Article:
reflect a positive outlook. some encouraging news on europe's economic crisis: standard and poor's gave greece a better grade. it got upgraded to a "b-minus" from "selective default" thanks to reassurances that greece will stay in the eurozone. on wall street, the dow rose 115 points, the nasdaq gained almost 44, and the s&p added 16. our next guest says any reasonable fiscal cliff deal is better than no deal. he's robert doll, chief equity strategist and senior portfolio manager at nuveen asset management. >> susie: hi, bob. nice to see you again. >> thanks, susie. >> susie: so investors and traders really do seem to think that a deal is coming, like our previous guest, roger altman. is this rally all about hopes for a deal or something nore fundamental? >> it is about hope for a deal. the malaise and the lack of confidence and the uncertainty has been pervasive, as you well know, susie. that has held corporations back from doing things, from spending money, and some individuals as well. as roger said a few minutes ago, if we can clear the air with some sort of fiscal cliff deal, i thi
you very much. a key session in japan overnight. >>> as we pivot our focus to europe, you see stocks addi adding .3%. consistent with the rally we've seen over the last several trading sessions and apparently having plenty to do with the possible resolution of u.s. fiscal talks. we'll have more in a little bit. the survey also helping to lift sentiment or keep it buoyant. look at the major borses. green in the harder hit regions. ftse mib, spain up better than 1%. consistent with the rally we saw yesterday. remarkable. the xetra dax adding .1%. for its part, up to close to 30% this year. the ftse 100 adding .3. the bond space, we'll look at that and talk later about the big trades that have helped some hedge funds, for example, when it comes to greek debt. for the time being, mario's comments this summer is have techively kept the bond gleelds a tight range since then six months or so now, this is going. and differentiation across the space where italy price rising, not the case for spain which is seeing its yield up to 5.3. and i know we haven't mentioned this in a while, but i want
morning. all right. coming up new at 10, germany's chancellor angela merkel says europe will have to work very hard to it maintain its current standard of living. at the top of the hour, find out what she's saying about welfare and here is another development from overseas. we brought you the story last week, french actor gerard depardu, he is leaving home, leaving france because of higher taxes and handed in his passport. now, the french prime minister has some choice words for mr. depardu. he's obviously in the happy with him and find out exactly what he said at ten o'clock eastern time this morning. time is money. 30 seconds, here is what else we've got for you, an in japan, again, a landslide win, so, what's the new prime minister going to do about the world's worst debt problem? print more money and stimulate more, too. build more infrastructure. will that work? we have our own resident japan expert. question, is jeff immelt's cozy relationship with the president costing general electric shareholders money? we will be discussing it. and i lost on friday when i questioned "the washing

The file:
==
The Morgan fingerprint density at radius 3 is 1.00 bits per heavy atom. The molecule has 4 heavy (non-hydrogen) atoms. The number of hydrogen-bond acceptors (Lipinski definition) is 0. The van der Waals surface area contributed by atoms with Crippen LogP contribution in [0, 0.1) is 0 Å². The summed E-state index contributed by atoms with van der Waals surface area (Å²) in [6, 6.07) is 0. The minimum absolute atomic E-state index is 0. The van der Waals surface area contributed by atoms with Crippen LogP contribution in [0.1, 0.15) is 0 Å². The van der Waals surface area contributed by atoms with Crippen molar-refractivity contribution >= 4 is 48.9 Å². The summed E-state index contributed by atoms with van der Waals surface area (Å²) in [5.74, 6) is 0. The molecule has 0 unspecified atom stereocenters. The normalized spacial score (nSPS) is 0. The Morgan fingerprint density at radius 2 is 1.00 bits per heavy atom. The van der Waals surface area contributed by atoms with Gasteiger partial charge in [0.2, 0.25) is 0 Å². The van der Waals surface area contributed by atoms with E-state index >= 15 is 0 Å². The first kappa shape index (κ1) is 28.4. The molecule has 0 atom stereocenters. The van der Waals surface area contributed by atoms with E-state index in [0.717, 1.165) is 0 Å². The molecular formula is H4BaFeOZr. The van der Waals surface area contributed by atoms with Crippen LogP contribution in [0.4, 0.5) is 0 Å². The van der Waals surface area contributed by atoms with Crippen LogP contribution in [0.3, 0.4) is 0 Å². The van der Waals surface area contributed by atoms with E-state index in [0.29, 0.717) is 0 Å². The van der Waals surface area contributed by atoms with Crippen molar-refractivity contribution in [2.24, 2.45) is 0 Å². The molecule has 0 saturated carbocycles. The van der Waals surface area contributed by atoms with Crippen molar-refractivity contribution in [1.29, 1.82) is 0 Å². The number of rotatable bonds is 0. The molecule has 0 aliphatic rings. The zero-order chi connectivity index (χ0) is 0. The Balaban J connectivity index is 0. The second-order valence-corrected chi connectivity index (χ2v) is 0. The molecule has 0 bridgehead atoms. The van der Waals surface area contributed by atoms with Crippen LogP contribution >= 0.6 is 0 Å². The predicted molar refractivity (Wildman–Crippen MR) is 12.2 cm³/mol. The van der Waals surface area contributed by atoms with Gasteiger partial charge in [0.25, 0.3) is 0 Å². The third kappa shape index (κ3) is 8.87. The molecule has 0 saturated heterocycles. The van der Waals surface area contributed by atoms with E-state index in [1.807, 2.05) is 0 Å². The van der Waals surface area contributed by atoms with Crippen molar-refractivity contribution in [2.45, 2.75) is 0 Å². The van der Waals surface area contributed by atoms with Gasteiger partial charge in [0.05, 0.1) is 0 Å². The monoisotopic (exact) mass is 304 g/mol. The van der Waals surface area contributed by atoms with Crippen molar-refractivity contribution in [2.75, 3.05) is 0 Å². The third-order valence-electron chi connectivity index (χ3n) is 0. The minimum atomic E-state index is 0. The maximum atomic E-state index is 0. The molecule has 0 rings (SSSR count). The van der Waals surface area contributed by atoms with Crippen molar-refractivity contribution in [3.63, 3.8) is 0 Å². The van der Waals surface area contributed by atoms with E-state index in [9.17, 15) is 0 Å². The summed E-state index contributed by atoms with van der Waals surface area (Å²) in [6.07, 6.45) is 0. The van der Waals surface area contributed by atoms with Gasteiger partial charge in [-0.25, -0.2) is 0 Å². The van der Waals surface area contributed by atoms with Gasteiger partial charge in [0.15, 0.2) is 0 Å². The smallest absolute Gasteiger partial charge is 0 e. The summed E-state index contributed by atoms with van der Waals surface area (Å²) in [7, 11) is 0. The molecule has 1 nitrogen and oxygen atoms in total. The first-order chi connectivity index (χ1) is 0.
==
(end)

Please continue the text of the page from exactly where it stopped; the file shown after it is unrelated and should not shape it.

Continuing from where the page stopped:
. so there is a similarity with what is happening in europe and what could happen here if we don't get our house in order. >> you talked about a single- minded focus, yet you are leaving with jobs undone. how do you feel about leaving at this particular point in time? >> we still have several weeks. we have laid out the plans and all these efforts i have been part of and other efforts as well. i still have some optimism that we will get this job done. one of the reasons i did not run again is the really wanted to focus these last two years. i knew if i was running, i would not be able to be in the hundreds of hours of negotiations i have been in. i believe many of the ideas we have generated will be part of any solution, whether it comes before the end of this year or early next year. i believe the work product we have produced will be part of the solution. >> you talked about no longer missing a 80% of family birthdays. what will you be doing then? >> i will be doing some speaking and doing some teaching. i have people starting to talk to me about other opportunities. i can assure you